The Supreme Court recently made a significant decision in a drug case, acquitting two suspects due to the failure of law enforcers to comply with the mandatory witness rule. This ruling, penned by Associate Justice Samuel Gaerlan, granted the appeal of Gerald Flores and Harrold Francisco, who had been convicted by the lower court for violating the Comprehensive Dangerous Drugs Act of 2002.
The case involved Flores, Francisco, and Louie Truelen, who were charged in 2016 for the sale of methamphetamine hydrochloride, commonly known as shabu, following a buy-bust operation conducted by the Quezon City Police District (QCPD). The evidence presented by the prosecution included a Chain of Custody Form and an Inventory of Seized/Confiscated Item/Property Form completed by the arresting officers. The latter form contained the names and signatures of several witnesses.
The Regional Trial Court (RTC) of Quezon City, Branch 77 found the accused guilty, noting that the validity of the buy-bust operation was not affected by the lack of coordination with the Philippine Drug Enforcement Agency (PDEA). The RTC also held that the actions of the police officers were presumed to be regular, as there was no evidence of any ill motive or intent to illegally incriminate the accused.
The Court of Appeals affirmed the RTC ruling, prompting Flores and Francisco to file a petition before the Supreme Court. Truelen’s criminal liability was extinguished in 2021 following his death while in detention.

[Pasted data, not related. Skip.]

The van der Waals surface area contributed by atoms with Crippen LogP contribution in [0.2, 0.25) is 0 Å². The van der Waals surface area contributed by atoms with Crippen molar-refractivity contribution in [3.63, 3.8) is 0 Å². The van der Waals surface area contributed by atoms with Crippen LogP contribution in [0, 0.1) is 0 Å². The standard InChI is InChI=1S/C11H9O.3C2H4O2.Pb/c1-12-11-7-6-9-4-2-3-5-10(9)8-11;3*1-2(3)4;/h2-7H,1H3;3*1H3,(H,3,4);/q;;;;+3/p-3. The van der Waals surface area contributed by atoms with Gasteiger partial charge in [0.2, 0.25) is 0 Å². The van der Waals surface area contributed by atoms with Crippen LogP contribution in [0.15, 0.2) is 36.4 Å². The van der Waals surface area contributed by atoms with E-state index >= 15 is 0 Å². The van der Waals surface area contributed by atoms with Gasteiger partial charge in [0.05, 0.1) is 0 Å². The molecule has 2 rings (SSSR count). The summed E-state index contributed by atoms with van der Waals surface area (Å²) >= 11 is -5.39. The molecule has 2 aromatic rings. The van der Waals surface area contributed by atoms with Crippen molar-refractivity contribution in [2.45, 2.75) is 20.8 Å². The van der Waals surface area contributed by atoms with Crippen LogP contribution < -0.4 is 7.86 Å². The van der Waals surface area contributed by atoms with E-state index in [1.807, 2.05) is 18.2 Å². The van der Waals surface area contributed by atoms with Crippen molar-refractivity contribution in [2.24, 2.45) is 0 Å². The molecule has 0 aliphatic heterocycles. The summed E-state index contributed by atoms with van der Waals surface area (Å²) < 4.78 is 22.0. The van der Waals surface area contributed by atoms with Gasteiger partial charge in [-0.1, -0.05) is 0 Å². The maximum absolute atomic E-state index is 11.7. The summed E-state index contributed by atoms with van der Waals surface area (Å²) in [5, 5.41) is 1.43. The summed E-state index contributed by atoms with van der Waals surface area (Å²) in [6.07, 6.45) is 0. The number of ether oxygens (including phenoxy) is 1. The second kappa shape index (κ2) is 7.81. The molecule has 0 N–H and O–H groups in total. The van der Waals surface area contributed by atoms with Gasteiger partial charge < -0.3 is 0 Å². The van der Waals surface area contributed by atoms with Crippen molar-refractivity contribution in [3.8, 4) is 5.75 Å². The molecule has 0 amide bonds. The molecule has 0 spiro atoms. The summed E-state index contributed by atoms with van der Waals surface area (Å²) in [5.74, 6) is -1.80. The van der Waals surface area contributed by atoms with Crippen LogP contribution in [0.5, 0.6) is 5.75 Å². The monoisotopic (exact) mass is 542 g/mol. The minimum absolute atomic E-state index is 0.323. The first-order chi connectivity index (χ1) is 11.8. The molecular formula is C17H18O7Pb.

In granting the appeal, the Supreme Court emphasized the importance of complying with the mandatory insulating witness rule. This rule requires the apprehending team to conduct a physical inventory of the seized items and immediately photograph them in the presence of the accused, their counsel or representative, a representative of the Department of Justice, the media, and an elected public official. These witnesses must sign the copies of the inventory and be given a copy as well.
The Court further clarified that the required witnesses should already be physically present at the time or near the place of apprehension. This requirement can easily be fulfilled by the buy-bust team, considering that the operation is a planned activity. The rationale behind this rule is to prevent the police from planting evidence, as the presence of witnesses during the seizure and confiscation of drugs ensures an unbroken chain of custody.
However, the Court noted that the mandatory insulating witnesses are not required to witness the arrest and seizure or confiscation of the drugs or paraphernalia. They only need to be readily available to witness the immediate inventory that follows.
In the present case, the Court found uncertainty regarding the time of the actual conduct of the inventory and the presence of the mandatory insulating witnesses due to deficiencies in the inventory form. The admissions from the police officers also revealed that the insulating witnesses were not readily available to perform their statutory functions, as it took them a significant amount of time to arrive at the police station.
The Court concluded that while it remains its duty to be the final arbiter when it comes to compliance with the witness rule, everything begins at the scene of the crime. The presence of the mandatory insulating witnesses at the time of seizure and confiscation is crucial to ensure the integrity of the evidence and prevent any misconduct by the police.
This ruling serves as a reminder of the importance of following proper procedures in law enforcement operations. It highlights the need for law enforcers to adhere to the rules and regulations set forth by the law to protect the rights of the accused and maintain the integrity of the criminal justice system.
In conclusion, the Supreme Court’s decision to acquit the suspects in this drug case due to the failure to comply with the witness rule sends a clear message that procedural requirements must be strictly followed. Upholding the rule of law and ensuring fair and just proceedings are essential for maintaining public trust in the justice system.
Source: The Manila Times